22. Consider the extremely challenging King Lear, with its widely variant Quarto and Folio texts, and the continuing debate on the relationship between them.[11] In the case of a conflated text of King Lear it would be possible to mark, say, four kinds of passages: those in which Quarto and Folio are in essential agreement, those derived solely from the Quarto, those derived solely from the Folio, and those which involve editorial emendation of some kind. Rather than different kinds of brackets, colour could mark the different passages (it might be entertaining to consider the symbolic importance of the designer's choice of colours: black for uncontroversial text, green for the preferred text, red for the dangerous one, purple for the splendour of the editor's emendations). But different brackets and different colours have the same basic problem--they are not simple, and the graphic interface will seem cluttered or noisy. And busy though this text would be, there would still be a further need to indicate which passages are linked to commentary of various kinds, probably through icons in the margin rather than yet another signal generated from the typeface.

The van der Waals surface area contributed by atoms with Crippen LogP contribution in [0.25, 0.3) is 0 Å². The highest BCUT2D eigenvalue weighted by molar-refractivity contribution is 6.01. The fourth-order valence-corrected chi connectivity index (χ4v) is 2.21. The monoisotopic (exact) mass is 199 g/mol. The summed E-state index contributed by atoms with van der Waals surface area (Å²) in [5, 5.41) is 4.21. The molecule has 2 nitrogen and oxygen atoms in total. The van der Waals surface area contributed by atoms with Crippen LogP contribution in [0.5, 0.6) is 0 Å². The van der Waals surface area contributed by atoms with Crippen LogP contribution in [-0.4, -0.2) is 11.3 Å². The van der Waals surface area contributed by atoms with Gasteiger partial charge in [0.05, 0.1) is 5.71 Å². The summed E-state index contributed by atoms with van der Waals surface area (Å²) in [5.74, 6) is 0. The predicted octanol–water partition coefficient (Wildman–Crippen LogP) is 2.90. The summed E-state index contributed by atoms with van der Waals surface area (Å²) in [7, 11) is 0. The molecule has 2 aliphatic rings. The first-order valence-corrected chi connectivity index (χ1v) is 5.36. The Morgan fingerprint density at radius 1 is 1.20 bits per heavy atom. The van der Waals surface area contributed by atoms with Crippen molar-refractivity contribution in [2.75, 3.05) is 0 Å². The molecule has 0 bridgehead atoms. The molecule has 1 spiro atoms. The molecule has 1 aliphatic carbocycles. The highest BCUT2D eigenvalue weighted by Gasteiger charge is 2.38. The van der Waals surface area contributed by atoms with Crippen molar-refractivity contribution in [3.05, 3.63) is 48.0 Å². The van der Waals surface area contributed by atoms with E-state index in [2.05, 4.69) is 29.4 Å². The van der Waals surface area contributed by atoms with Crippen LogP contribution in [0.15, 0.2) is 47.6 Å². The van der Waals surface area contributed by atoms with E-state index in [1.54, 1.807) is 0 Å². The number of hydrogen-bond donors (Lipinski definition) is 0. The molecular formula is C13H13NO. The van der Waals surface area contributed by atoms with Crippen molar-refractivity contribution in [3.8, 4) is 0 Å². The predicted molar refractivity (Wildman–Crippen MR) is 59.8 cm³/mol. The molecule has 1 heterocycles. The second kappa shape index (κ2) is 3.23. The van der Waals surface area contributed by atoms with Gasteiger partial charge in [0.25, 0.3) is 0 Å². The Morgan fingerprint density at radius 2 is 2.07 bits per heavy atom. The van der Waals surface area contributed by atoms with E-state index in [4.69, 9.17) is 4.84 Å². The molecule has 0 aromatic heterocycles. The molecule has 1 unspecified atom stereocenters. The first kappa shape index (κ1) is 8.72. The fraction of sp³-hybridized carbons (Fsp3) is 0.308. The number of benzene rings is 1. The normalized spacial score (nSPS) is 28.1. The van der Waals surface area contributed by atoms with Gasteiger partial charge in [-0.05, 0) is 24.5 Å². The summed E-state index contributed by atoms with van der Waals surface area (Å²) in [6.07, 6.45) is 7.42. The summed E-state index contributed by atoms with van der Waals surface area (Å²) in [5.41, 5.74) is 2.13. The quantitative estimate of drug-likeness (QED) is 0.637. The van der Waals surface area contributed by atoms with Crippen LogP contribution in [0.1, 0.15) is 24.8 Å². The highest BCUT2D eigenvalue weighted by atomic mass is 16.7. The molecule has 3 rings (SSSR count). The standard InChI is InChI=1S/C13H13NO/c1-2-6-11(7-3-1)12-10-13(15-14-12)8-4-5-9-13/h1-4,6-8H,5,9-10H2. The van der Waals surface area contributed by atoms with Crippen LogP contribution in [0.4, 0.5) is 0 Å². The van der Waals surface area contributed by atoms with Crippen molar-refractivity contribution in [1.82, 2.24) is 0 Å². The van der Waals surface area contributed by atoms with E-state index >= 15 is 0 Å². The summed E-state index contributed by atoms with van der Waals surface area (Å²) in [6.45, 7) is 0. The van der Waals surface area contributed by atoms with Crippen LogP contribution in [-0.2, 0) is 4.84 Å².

23. If we listen to the graphic designers and those who devise the interfaces for the software we are becoming increasingly attached to, the message is clear: keep it simple; keep it legible.[12]

  24. In any case it is likely that the ideal design will include a user preference for showing the modern text with or without visual signals that communicate the textual choices made at any point. The scholar needing to know which sections came from which source could choose the less attractive but more informative screen; other readers could work with a cleaner text, the only indications of textual or subtextual complexity being the varying density of icons in the margin. An attractive solution might be to develop software which allowed the user to transform the text from simple to complex by holding down a modifier key in much the way that holding down the command and option keys on a Macintosh in HyperCard reveals the outlines of buttons; add the shift key and you see the fields as well.


  25. The editor of an electronic version of Shakespeare's plays has the burden of centuries of traditional printed text and commentary to carry into the new medium. Even in such basic design elements as the kind of windows and screens that will be used, some basic decisions have to be made in creating the conventions that will be readily understood by the modern user of the electronic text, and at the same time present that text in as accessible a fashion as possible. One way of rendering the new medium more intuitive to users bred on the book is to translate the electronic text into metaphoric fixed lines and pages, but to do so is to limit the power and flexibility of the computer screen. In the short term it may be most effective to develop methods of display that allow the user to express preferences, choosing to make the screen more familiar and book-like or more fully adapted to the electronic medium.